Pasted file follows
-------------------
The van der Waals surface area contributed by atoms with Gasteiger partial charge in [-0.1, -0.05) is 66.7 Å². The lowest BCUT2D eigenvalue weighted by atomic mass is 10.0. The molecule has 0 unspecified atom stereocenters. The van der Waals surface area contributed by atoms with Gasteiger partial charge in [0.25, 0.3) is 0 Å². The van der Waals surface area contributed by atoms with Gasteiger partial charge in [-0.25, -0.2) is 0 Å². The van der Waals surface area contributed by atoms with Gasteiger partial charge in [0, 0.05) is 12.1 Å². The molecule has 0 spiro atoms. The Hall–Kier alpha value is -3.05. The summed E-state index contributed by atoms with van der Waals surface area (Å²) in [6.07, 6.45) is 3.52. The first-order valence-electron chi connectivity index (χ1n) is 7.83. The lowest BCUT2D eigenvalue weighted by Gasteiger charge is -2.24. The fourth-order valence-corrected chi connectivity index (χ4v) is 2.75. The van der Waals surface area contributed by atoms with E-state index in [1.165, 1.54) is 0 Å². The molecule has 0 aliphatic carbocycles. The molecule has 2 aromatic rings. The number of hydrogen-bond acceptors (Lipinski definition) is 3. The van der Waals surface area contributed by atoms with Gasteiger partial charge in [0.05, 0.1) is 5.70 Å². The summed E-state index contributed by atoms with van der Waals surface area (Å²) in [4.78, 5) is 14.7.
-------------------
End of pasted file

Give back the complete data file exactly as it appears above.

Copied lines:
The van der Waals surface area contributed by atoms with Gasteiger partial charge in [-0.1, -0.05) is 66.7 Å². The lowest BCUT2D eigenvalue weighted by atomic mass is 10.0. The molecule has 0 unspecified atom stereocenters. The van der Waals surface area contributed by atoms with Gasteiger partial charge in [0.25, 0.3) is 0 Å². The van der Waals surface area contributed by atoms with Gasteiger partial charge in [-0.25, -0.2) is 0 Å². The van der Waals surface area contributed by atoms with Gasteiger partial charge in [0, 0.05) is 12.1 Å². The molecule has 0 spiro atoms. The Hall–Kier alpha value is -3.05. The summed E-state index contributed by atoms with van der Waals surface area (Å²) in [6.07, 6.45) is 3.52. The first-order valence-electron chi connectivity index (χ1n) is 7.83. The lowest BCUT2D eigenvalue weighted by Gasteiger charge is -2.24. The fourth-order valence-corrected chi connectivity index (χ4v) is 2.75. The van der Waals surface area contributed by atoms with E-state index in [1.165, 1.54) is 0 Å². The molecule has 0 aliphatic carbocycles. The molecule has 2 aromatic rings. The number of hydrogen-bond acceptors (Lipinski definition) is 3. The van der Waals surface area contributed by atoms with Gasteiger partial charge in [0.05, 0.1) is 5.70 Å². The summed E-state index contributed by atoms with van der Waals surface area (Å²) in [4.78, 5) is 14.7.